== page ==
"It is deeply fitting that Marx never finished his masterpiece.  The first volume was the only one to appear in his lifetime, and the subsequent volumes were assembled by others after his death, based on notes and drafts found in his study.  Marx's work is as open-ended -- and thus as resilient -- as the capitalist system itself.  He was indeed one of the great tormented giants." (p 6)

Having read Das Kapital in college as part of my studies in Economic History I was intrigued when I came upon this title. What in this very short book could Mr. Wheen say about Karl Marx's massive tome? Surprisingly, he can and does say a lot about the genesis of Marx's work as well as its meaning and, most importantly, its impact. I remember my economic studies as having focused on the economic theories propounded by Marx and having been impressed that he shared with Adam Smith the subsequently debunked "labor theory of value". While this is mentioned in the section discussing Marx's views of "Industrial Capitalism" there is much more in Wheen's short book. There are three sections including "Gestation" and "Birth" where the background and publication of the work are discussed.  But the final chapter, "Afterlife", is of the most interest because it narrates the way Marx's thought has permeated into our culture; a way not unlike the thought of Darwin, Freud, or even Einstein has. In Marx's case many people are unaware of their debt to him and while his economic ideas regarding Socialism have been dismissed by economists his thought still shapes much of the narrative about globalism and the world.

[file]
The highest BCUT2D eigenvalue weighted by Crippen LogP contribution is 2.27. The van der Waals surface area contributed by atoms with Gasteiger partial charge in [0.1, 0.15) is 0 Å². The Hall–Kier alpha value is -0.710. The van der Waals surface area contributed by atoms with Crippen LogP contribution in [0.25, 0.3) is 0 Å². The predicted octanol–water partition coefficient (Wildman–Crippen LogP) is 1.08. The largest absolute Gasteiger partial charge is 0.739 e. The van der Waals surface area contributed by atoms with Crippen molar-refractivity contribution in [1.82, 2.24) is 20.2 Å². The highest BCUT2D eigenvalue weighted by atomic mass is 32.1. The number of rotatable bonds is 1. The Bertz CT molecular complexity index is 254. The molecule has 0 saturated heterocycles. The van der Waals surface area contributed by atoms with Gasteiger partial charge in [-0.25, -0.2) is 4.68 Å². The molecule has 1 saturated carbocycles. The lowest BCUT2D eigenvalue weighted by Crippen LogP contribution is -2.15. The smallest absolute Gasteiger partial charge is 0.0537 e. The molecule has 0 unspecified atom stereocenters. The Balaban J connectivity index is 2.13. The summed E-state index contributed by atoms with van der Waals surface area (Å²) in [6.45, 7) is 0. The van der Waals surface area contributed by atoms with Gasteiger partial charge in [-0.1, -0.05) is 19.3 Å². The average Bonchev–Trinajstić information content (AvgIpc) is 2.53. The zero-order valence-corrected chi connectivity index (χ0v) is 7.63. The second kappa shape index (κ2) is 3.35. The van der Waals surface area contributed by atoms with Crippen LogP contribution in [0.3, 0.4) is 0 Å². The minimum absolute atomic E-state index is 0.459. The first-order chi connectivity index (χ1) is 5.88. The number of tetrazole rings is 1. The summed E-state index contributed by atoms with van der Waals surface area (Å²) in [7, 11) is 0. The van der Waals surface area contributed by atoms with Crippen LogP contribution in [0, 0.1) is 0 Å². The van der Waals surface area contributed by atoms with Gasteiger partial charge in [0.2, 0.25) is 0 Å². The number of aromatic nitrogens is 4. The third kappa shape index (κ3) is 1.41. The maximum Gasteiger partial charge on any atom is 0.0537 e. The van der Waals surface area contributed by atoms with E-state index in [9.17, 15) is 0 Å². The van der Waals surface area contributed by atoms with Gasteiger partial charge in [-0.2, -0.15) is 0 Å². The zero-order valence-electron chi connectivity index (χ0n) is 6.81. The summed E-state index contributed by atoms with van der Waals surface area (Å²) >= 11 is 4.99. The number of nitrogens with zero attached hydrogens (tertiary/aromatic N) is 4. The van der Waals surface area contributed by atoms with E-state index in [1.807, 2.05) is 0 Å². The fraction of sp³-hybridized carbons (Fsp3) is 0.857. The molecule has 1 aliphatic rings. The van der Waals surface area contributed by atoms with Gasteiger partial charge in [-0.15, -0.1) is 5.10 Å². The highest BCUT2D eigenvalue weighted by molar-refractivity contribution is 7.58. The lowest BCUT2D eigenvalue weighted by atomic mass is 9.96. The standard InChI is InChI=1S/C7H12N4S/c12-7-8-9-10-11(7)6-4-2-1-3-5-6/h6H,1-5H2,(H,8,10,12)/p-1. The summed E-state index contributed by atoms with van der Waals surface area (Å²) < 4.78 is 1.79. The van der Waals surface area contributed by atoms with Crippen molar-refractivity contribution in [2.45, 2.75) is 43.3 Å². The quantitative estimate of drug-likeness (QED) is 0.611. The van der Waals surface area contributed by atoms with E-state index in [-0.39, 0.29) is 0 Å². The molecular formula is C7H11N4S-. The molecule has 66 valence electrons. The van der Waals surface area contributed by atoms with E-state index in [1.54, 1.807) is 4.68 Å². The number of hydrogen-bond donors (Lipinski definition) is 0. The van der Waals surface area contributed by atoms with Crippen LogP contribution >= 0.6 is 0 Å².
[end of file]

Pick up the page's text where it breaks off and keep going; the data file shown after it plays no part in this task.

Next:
I always thought that Marx was heavily influenced by the thought of the philosopher Hegel. While that is certainly true, the author of this book provides evidence that as an writer and an artist he was also influenced by other writers like Balzac and Mary Shelley. Perhaps that is a better way to think about Marx; as an artist who creates a monster that turns against his master and refuses to be controlled. Unfortunately, the afterlife of the monster he unleashed lives with us still today.

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Saturday, September 07, 2013

Discoveries that Transformed the World

Darwin's CenturyDarwin's Century 
by Loren C. Eiseley